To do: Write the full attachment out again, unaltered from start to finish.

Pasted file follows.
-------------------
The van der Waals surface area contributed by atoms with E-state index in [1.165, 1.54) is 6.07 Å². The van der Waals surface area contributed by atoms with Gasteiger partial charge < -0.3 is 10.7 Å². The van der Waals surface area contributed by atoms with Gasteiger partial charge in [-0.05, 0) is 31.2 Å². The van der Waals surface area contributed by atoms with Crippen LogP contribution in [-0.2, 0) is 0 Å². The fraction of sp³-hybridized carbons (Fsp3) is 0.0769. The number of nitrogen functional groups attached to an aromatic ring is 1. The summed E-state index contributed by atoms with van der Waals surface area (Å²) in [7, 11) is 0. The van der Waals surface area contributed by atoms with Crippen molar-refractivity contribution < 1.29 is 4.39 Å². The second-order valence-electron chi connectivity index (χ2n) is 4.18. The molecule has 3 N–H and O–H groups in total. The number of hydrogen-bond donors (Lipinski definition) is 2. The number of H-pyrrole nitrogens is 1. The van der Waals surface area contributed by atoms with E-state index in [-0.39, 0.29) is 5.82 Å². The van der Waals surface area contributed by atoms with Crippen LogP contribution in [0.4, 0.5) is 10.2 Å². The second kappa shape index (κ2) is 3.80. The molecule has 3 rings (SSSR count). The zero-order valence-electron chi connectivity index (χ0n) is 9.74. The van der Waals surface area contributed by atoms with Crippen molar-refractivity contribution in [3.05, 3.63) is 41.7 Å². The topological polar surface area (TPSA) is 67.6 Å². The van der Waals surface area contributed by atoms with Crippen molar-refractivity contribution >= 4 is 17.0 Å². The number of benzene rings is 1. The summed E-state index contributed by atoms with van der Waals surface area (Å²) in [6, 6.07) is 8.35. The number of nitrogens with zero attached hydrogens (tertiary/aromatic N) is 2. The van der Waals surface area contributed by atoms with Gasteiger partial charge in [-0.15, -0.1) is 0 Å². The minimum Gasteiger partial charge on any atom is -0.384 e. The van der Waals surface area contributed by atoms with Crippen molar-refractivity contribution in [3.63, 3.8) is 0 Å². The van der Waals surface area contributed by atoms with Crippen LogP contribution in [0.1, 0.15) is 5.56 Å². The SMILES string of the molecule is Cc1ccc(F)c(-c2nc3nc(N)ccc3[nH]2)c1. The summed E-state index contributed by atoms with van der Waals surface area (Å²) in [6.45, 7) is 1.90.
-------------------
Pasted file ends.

The van der Waals surface area contributed by atoms with E-state index in [1.165, 1.54) is 6.07 Å². The van der Waals surface area contributed by atoms with Gasteiger partial charge < -0.3 is 10.7 Å². The van der Waals surface area contributed by atoms with Gasteiger partial charge in [-0.05, 0) is 31.2 Å². The van der Waals surface area contributed by atoms with Crippen LogP contribution in [-0.2, 0) is 0 Å². The fraction of sp³-hybridized carbons (Fsp3) is 0.0769. The number of nitrogen functional groups attached to an aromatic ring is 1. The summed E-state index contributed by atoms with van der Waals surface area (Å²) in [7, 11) is 0. The van der Waals surface area contributed by atoms with Crippen molar-refractivity contribution < 1.29 is 4.39 Å². The second-order valence-electron chi connectivity index (χ2n) is 4.18. The molecule has 3 N–H and O–H groups in total. The number of hydrogen-bond donors (Lipinski definition) is 2. The number of H-pyrrole nitrogens is 1. The van der Waals surface area contributed by atoms with E-state index in [-0.39, 0.29) is 5.82 Å². The van der Waals surface area contributed by atoms with Crippen LogP contribution in [0.4, 0.5) is 10.2 Å². The second kappa shape index (κ2) is 3.80. The molecule has 3 rings (SSSR count). The zero-order valence-electron chi connectivity index (χ0n) is 9.74. The van der Waals surface area contributed by atoms with Crippen molar-refractivity contribution in [3.05, 3.63) is 41.7 Å². The topological polar surface area (TPSA) is 67.6 Å². The van der Waals surface area contributed by atoms with Crippen molar-refractivity contribution >= 4 is 17.0 Å². The number of benzene rings is 1. The summed E-state index contributed by atoms with van der Waals surface area (Å²) in [6, 6.07) is 8.35. The number of nitrogens with zero attached hydrogens (tertiary/aromatic N) is 2. The van der Waals surface area contributed by atoms with Gasteiger partial charge in [-0.15, -0.1) is 0 Å². The minimum Gasteiger partial charge on any atom is -0.384 e. The van der Waals surface area contributed by atoms with Crippen molar-refractivity contribution in [3.63, 3.8) is 0 Å². The van der Waals surface area contributed by atoms with Crippen LogP contribution in [0.1, 0.15) is 5.56 Å². The SMILES string of the molecule is Cc1ccc(F)c(-c2nc3nc(N)ccc3[nH]2)c1. The summed E-state index contributed by atoms with van der Waals surface area (Å²) in [6.45, 7) is 1.90.